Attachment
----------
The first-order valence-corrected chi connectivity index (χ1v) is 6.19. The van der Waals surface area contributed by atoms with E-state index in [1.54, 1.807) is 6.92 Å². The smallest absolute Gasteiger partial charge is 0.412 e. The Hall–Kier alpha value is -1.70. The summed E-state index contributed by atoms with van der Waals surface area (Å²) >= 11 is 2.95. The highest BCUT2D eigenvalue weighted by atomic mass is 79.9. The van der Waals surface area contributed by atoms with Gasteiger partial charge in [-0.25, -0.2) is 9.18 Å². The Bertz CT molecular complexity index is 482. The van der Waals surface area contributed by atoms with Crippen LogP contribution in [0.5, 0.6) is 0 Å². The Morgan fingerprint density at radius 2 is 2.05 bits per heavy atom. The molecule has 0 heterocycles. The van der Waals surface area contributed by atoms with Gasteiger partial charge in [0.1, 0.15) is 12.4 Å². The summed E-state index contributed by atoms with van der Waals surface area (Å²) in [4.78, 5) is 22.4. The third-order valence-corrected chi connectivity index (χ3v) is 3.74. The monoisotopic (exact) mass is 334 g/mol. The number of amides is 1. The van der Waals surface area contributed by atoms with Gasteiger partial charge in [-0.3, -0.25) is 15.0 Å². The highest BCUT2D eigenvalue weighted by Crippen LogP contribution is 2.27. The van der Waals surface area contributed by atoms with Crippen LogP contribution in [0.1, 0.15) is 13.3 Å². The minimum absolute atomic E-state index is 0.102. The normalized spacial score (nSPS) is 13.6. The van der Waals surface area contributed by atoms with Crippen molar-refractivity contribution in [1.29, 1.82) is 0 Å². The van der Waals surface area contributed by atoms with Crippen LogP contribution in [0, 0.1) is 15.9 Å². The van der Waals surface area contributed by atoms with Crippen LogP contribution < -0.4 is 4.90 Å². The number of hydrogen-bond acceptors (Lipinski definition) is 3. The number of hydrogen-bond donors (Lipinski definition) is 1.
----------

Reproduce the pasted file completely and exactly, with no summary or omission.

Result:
The first-order valence-corrected chi connectivity index (χ1v) is 6.19. The van der Waals surface area contributed by atoms with E-state index in [1.54, 1.807) is 6.92 Å². The smallest absolute Gasteiger partial charge is 0.412 e. The Hall–Kier alpha value is -1.70. The summed E-state index contributed by atoms with van der Waals surface area (Å²) >= 11 is 2.95. The highest BCUT2D eigenvalue weighted by atomic mass is 79.9. The van der Waals surface area contributed by atoms with Gasteiger partial charge in [-0.25, -0.2) is 9.18 Å². The Bertz CT molecular complexity index is 482. The van der Waals surface area contributed by atoms with Crippen LogP contribution in [0.5, 0.6) is 0 Å². The Morgan fingerprint density at radius 2 is 2.05 bits per heavy atom. The molecule has 0 heterocycles. The van der Waals surface area contributed by atoms with Gasteiger partial charge in [0.1, 0.15) is 12.4 Å². The summed E-state index contributed by atoms with van der Waals surface area (Å²) in [4.78, 5) is 22.4. The third-order valence-corrected chi connectivity index (χ3v) is 3.74. The monoisotopic (exact) mass is 334 g/mol. The number of amides is 1. The van der Waals surface area contributed by atoms with Gasteiger partial charge in [-0.3, -0.25) is 15.0 Å². The highest BCUT2D eigenvalue weighted by Crippen LogP contribution is 2.27. The van der Waals surface area contributed by atoms with Crippen LogP contribution in [0.1, 0.15) is 13.3 Å². The minimum absolute atomic E-state index is 0.102. The normalized spacial score (nSPS) is 13.6. The van der Waals surface area contributed by atoms with Crippen molar-refractivity contribution in [1.29, 1.82) is 0 Å². The van der Waals surface area contributed by atoms with Crippen LogP contribution in [0, 0.1) is 15.9 Å². The van der Waals surface area contributed by atoms with Crippen LogP contribution < -0.4 is 4.90 Å². The number of hydrogen-bond acceptors (Lipinski definition) is 3. The number of hydrogen-bond donors (Lipinski definition) is 1.